Are we too easily offended?
It is a question I often have to ask myself, usually after some delicate soul takes umbrage at something I have said or, on occasion, written. Tune into any radio phone-in or log on to social media and you will hear people outraged by something done or said by somebody they vehemently disagree with.
The latest storm in a teacup comes in the shape of an advert for the world’s most famous purveyor of shaving gear. If you haven’t seen it, the premise is quite straightforward - it brings many stereotypes about masculinity, including the toxic, nudge, nudge, wink, wink aspects, firmly under the spotlight.
The video is Gillette’s response to the #MeToo movement and challenges its The Best A Man Can Get motto.
The ad calls out bad behaviour, including men leering at women in the street, chauvinistic nonsense in the workplace and young boys feeling the need to knock seven bells out of others. It also showcases the ‘modern man’, the kind of guy who breaks up fights and stops his pal from channelling his inner Benny Hill.
The response to the advert has been nothing short of breathtaking, with fuming fellas from Ilfracombe to Idaho claiming they will never buy the brand’s products again and that the company has turned its back on the very people who have generated it billions over the decades.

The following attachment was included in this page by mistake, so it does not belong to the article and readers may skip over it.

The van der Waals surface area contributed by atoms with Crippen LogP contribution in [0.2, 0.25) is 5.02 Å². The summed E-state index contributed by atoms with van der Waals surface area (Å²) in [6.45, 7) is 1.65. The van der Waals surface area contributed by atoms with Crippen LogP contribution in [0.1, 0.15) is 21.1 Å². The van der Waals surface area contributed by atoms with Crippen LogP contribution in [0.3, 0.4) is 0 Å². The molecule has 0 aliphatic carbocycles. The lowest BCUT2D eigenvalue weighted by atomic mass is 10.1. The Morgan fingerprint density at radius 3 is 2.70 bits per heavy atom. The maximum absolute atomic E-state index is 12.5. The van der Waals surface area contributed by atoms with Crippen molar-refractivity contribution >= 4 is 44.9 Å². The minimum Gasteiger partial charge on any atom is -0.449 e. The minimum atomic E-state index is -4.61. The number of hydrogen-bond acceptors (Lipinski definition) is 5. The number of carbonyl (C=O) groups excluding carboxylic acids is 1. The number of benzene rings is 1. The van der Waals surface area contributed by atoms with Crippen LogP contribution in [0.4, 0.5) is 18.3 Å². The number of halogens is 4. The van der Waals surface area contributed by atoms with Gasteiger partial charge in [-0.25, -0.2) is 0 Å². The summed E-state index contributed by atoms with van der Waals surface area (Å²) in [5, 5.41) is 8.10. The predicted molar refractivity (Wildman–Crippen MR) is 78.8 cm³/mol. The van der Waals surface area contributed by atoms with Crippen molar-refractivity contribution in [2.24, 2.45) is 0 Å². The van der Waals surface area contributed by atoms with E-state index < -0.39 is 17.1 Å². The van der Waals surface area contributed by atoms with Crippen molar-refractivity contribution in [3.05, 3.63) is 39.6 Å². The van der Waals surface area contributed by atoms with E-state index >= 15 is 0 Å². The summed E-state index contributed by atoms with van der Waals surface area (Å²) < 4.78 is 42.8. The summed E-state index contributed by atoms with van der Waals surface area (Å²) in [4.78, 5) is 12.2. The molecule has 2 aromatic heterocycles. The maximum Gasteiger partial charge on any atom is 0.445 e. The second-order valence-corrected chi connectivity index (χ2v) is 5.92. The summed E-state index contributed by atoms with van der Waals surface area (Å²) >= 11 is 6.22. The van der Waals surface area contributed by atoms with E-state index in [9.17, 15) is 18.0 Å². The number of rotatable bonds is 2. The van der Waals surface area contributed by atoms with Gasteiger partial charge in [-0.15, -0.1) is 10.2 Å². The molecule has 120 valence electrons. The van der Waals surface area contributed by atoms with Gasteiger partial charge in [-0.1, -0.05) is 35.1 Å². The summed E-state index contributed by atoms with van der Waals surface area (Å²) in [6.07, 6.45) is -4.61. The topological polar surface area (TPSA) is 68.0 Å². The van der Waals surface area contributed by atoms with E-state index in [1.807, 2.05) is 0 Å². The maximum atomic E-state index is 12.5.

Last week the #boycottgillette hashtag gained traction on Twitter, with incandescent chaps posting pictures of products they were never going to buy again. The word ‘betrayal’ has been used quite a bit by those offended by this very clever piece of marketing. It is almost laughable that men who associate themselves with old-fashioned values and hark back to a time when unacceptable behaviour was described as ‘banter’, or its 1970s equivalent, are offended by this, as weren’t the ‘real men’ of yesteryear unmoved by anything?
As a bloke who has consistently come close to displaying old school masculinity, yet always fallen slightly short, I applaud Gillette for using its mighty brand to project the message that we are not all knuckle-dragging halfwits.